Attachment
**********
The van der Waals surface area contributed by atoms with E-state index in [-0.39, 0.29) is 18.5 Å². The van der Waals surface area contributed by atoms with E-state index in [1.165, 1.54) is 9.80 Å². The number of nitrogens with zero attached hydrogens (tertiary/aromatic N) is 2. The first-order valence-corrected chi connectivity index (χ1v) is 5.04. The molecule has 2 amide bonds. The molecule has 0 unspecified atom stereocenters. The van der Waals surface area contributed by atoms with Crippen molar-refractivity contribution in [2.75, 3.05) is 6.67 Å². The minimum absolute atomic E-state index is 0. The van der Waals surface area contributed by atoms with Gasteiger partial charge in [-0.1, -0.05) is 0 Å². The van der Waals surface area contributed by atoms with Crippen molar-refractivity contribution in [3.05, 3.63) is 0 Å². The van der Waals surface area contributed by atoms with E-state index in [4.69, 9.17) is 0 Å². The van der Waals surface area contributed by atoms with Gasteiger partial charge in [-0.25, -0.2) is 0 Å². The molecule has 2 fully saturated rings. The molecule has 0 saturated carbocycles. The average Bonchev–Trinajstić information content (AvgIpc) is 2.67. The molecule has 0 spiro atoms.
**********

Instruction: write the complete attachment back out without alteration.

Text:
The van der Waals surface area contributed by atoms with E-state index in [-0.39, 0.29) is 18.5 Å². The van der Waals surface area contributed by atoms with E-state index in [1.165, 1.54) is 9.80 Å². The number of nitrogens with zero attached hydrogens (tertiary/aromatic N) is 2. The first-order valence-corrected chi connectivity index (χ1v) is 5.04. The molecule has 2 amide bonds. The molecule has 0 unspecified atom stereocenters. The van der Waals surface area contributed by atoms with Crippen molar-refractivity contribution in [2.75, 3.05) is 6.67 Å². The minimum absolute atomic E-state index is 0. The van der Waals surface area contributed by atoms with Gasteiger partial charge in [-0.1, -0.05) is 0 Å². The van der Waals surface area contributed by atoms with Crippen molar-refractivity contribution in [3.05, 3.63) is 0 Å². The van der Waals surface area contributed by atoms with E-state index in [4.69, 9.17) is 0 Å². The van der Waals surface area contributed by atoms with Gasteiger partial charge in [-0.25, -0.2) is 0 Å². The molecule has 2 fully saturated rings. The molecule has 0 saturated carbocycles. The average Bonchev–Trinajstić information content (AvgIpc) is 2.67. The molecule has 0 spiro atoms.